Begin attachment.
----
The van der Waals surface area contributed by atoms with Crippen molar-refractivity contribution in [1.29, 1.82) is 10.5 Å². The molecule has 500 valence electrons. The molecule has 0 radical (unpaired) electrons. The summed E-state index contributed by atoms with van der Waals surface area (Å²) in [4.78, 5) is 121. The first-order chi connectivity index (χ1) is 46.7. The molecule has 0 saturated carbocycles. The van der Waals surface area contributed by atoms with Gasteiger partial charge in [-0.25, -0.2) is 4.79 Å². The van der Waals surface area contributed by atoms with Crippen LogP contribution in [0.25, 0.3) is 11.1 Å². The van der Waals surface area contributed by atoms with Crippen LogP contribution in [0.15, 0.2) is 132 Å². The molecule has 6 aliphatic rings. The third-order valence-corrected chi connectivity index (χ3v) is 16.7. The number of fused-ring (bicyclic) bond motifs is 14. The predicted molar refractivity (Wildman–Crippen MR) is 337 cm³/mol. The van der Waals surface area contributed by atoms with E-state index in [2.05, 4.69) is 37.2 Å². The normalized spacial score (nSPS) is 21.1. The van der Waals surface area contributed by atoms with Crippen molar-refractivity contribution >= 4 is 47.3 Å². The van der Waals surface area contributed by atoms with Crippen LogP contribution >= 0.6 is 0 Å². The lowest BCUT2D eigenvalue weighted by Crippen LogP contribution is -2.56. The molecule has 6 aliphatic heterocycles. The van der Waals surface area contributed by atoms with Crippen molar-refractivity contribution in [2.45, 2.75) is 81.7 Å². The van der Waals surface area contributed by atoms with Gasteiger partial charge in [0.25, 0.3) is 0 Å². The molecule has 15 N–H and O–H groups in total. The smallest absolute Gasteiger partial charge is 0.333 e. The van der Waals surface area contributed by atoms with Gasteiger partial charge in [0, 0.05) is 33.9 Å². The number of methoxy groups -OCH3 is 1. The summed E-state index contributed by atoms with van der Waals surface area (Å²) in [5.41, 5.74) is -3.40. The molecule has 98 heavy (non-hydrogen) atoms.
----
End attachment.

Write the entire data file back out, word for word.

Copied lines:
The van der Waals surface area contributed by atoms with Crippen molar-refractivity contribution in [1.29, 1.82) is 10.5 Å². The molecule has 500 valence electrons. The molecule has 0 radical (unpaired) electrons. The summed E-state index contributed by atoms with van der Waals surface area (Å²) in [4.78, 5) is 121. The first-order chi connectivity index (χ1) is 46.7. The molecule has 0 saturated carbocycles. The van der Waals surface area contributed by atoms with Gasteiger partial charge in [-0.25, -0.2) is 4.79 Å². The van der Waals surface area contributed by atoms with Crippen LogP contribution in [0.25, 0.3) is 11.1 Å². The van der Waals surface area contributed by atoms with Crippen LogP contribution in [0.15, 0.2) is 132 Å². The molecule has 6 aliphatic rings. The third-order valence-corrected chi connectivity index (χ3v) is 16.7. The number of fused-ring (bicyclic) bond motifs is 14. The predicted molar refractivity (Wildman–Crippen MR) is 337 cm³/mol. The van der Waals surface area contributed by atoms with E-state index in [2.05, 4.69) is 37.2 Å². The normalized spacial score (nSPS) is 21.1. The van der Waals surface area contributed by atoms with Crippen molar-refractivity contribution >= 4 is 47.3 Å². The van der Waals surface area contributed by atoms with Crippen LogP contribution >= 0.6 is 0 Å². The lowest BCUT2D eigenvalue weighted by Crippen LogP contribution is -2.56. The molecule has 6 aliphatic heterocycles. The van der Waals surface area contributed by atoms with Crippen molar-refractivity contribution in [2.45, 2.75) is 81.7 Å². The van der Waals surface area contributed by atoms with Gasteiger partial charge in [0.25, 0.3) is 0 Å². The molecule has 15 N–H and O–H groups in total. The smallest absolute Gasteiger partial charge is 0.333 e. The van der Waals surface area contributed by atoms with Gasteiger partial charge in [0, 0.05) is 33.9 Å². The number of methoxy groups -OCH3 is 1. The summed E-state index contributed by atoms with van der Waals surface area (Å²) in [5.41, 5.74) is -3.40. The molecule has 98 heavy (non-hydrogen) atoms.